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UK Retail Sales Surge 2.9% in May, BoE Rate Cut in August Less Likely

By:
Bob Mason
Published: Jun 21, 2024, 06:20 GMT+00:00

Key Points:

  • UK retail sales surged 2.9% in May after tumbling 2.3% in April.
  • Retail sales were up 1.3% year-on-year in May.
  • Later in the Friday session, UK private-sector PMIs warrant investor attention.
UK Retail Sales

In this article:

May UK Retail Sales Rebound: Will BoE Cut Rates in August?

On Friday, June 21, UK retail sales data tested investor bets on an August Bank of England interest rate cut.

UK retail sales surged 2.9% in May after tumbling 2.3% in April. Economists expected retail sales to advance by 1.5%.

Furthermore, UK retail sales ex-fuel increased by 2.9% in May after falling by 2.0% in April. Economists predicted UK retail sales ex-fuel to rise by 1.3%.

According to the Office for National Statistics,

  • Non-food store sales jumped by 3.5% in May 2024, the most marked increase since April 2021.
  • Automotive fuel sales increased by 2.8%.
  • Department store sales rose by 1.7%.
  • Food store sales volumes were 1.2% higher in April.
  • Non-store retailing advanced by 5.9%, the most marked increase since April 2022.

Retail sales volumes increased by 1.0% in the three months to May compared to the previous three months.

Retailers attributed the rebound in retail sales to improved weather conditions, increased foot traffic, and promotions.

Bank of England Monetary Policy Implications

Retail sales increased in May, with consumer spending reversing the April slump.

The upward trend in year-on-year retail sales could affect expectations of an August Bank of England interest rate cut. Higher consumer spending could fuel demand-driven inflation and support a more hawkish BoE rate path.

On Thursday, June 20, the Bank of England held interest rates at 5.25%. Bank of England Governor Andrew Bailey said,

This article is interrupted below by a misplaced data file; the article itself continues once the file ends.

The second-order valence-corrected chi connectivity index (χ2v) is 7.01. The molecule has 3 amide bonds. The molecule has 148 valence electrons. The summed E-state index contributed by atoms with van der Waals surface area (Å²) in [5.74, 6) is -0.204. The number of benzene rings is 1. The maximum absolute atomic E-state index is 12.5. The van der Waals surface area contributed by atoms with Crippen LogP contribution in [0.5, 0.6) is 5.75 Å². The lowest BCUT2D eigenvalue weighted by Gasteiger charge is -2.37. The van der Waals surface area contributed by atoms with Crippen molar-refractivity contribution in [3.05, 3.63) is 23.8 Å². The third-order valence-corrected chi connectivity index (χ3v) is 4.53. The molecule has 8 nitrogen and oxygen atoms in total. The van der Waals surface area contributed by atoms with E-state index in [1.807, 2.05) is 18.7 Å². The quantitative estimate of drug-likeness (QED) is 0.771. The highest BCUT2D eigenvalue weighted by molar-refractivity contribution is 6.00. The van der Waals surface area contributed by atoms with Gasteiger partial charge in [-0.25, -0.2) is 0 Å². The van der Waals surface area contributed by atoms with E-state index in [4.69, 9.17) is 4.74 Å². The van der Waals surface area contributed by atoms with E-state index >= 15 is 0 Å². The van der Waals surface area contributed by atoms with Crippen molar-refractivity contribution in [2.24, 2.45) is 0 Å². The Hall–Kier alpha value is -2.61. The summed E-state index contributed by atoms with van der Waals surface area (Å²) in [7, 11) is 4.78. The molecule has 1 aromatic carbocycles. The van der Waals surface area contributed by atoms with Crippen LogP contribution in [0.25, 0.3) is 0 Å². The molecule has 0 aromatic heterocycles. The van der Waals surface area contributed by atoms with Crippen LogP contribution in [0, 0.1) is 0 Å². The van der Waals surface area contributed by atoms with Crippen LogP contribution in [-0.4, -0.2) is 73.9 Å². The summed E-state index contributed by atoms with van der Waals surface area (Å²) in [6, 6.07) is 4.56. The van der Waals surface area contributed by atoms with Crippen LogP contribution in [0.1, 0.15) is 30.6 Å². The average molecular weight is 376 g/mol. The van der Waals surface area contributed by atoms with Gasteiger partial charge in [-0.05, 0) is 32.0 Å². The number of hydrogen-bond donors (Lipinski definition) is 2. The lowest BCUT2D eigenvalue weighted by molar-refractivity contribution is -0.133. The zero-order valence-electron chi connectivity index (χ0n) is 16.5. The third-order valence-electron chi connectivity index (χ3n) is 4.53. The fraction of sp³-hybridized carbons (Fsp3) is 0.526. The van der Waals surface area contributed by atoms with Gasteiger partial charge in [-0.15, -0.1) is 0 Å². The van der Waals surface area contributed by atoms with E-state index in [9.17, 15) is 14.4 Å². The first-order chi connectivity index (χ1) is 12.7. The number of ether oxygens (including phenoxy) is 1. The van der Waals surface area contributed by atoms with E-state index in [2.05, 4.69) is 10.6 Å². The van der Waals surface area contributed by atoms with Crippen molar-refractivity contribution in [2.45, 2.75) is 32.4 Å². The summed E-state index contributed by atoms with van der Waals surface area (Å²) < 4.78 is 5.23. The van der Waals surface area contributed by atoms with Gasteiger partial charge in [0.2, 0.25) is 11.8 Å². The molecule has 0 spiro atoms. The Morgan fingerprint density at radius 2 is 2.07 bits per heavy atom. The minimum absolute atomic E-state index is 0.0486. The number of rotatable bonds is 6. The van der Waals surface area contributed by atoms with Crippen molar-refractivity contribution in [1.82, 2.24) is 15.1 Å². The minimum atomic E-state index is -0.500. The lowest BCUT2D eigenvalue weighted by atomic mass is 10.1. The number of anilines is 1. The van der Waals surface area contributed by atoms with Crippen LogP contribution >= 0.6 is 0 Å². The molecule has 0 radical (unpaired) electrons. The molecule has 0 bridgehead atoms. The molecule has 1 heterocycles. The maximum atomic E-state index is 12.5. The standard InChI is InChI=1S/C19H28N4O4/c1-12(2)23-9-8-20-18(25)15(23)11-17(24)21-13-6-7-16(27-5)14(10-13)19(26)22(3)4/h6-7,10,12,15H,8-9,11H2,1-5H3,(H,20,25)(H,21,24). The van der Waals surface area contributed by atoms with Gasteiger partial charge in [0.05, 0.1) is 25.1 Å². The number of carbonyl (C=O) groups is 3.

“It’s good news that inflation has returned to our 2% target. We need to be sure that inflation will stay low, and that’s why we’ve decided to hold rates at 5.25% for now.”

FX Empire author and senior editorial team member James Hyerczyk reacted to the BoE monetary policy decision, saying,

“The policy minutes revealed that the decision to hold rates was “finely balanced” for some MPC members, who noted moderating but still high wage growth and services inflation since May.”

Nevertheless, the next round of UK inflation and labor market data could impact sentiment toward an August or September BoE rate cut. Steady wage growth and sticky inflation may delay the timing of a BoE rate cut to November.

GBP/USD Reaction to the UK Retail Sales Numbers

Before the UK retail sales data, the GBP/USD fell to a low of $1.26506 before climbing to a high of $1.26654.

However, in response to the retail sales report, the GBP/USD fell to a low of $1.26613 before striking a high of $1.26738.

On Friday, June 21, the GBP/USD was up 0.09% to $1.26686.

GBP to USD reaction to the UK retail sales data.
210624 GBPUSD 3 Minute Chart

Up Next

Later in the session on Friday, UK private sector PMI numbers could affect investor expectations of an August BoE rate cut.

The UK S&P Global Services PMI will likely influence the BoE rate path more, accounting for over 70% of the UK economy. Furthermore, the services sector continues to contribute to headline inflation.

Economists forecast the UK S&P Global Services PMI to increase from 52.9 to 53.0 in June. Hotter-than-expected numbers could affect investor expectations of a Q3 2024 BoE rate cut.

Investors should also consider the sub-components, including employment, new orders, and prices. Upward trends in employment, input prices, and strong demand could leave the BoE in a holding pattern through Q3 2024.

In conclusion, the UK retail sales figures could affect investor expectations of an August BoE rate cut. However, wage growth and inflation remain the focal points for the BoE. The BoE will likely need more data points to gain confidence that inflation is sustainably returning to target, which may write off an August rate cut.

About the Author

Bob Masonauthor

With over 20 years of experience in the finance industry, Bob has been managing regional teams across Europe and Asia and focusing on analytics across both corporate and financial institutions. Currently he is covering developments relating to the financial markets, including currencies, commodities, alternative asset classes, and global equities.

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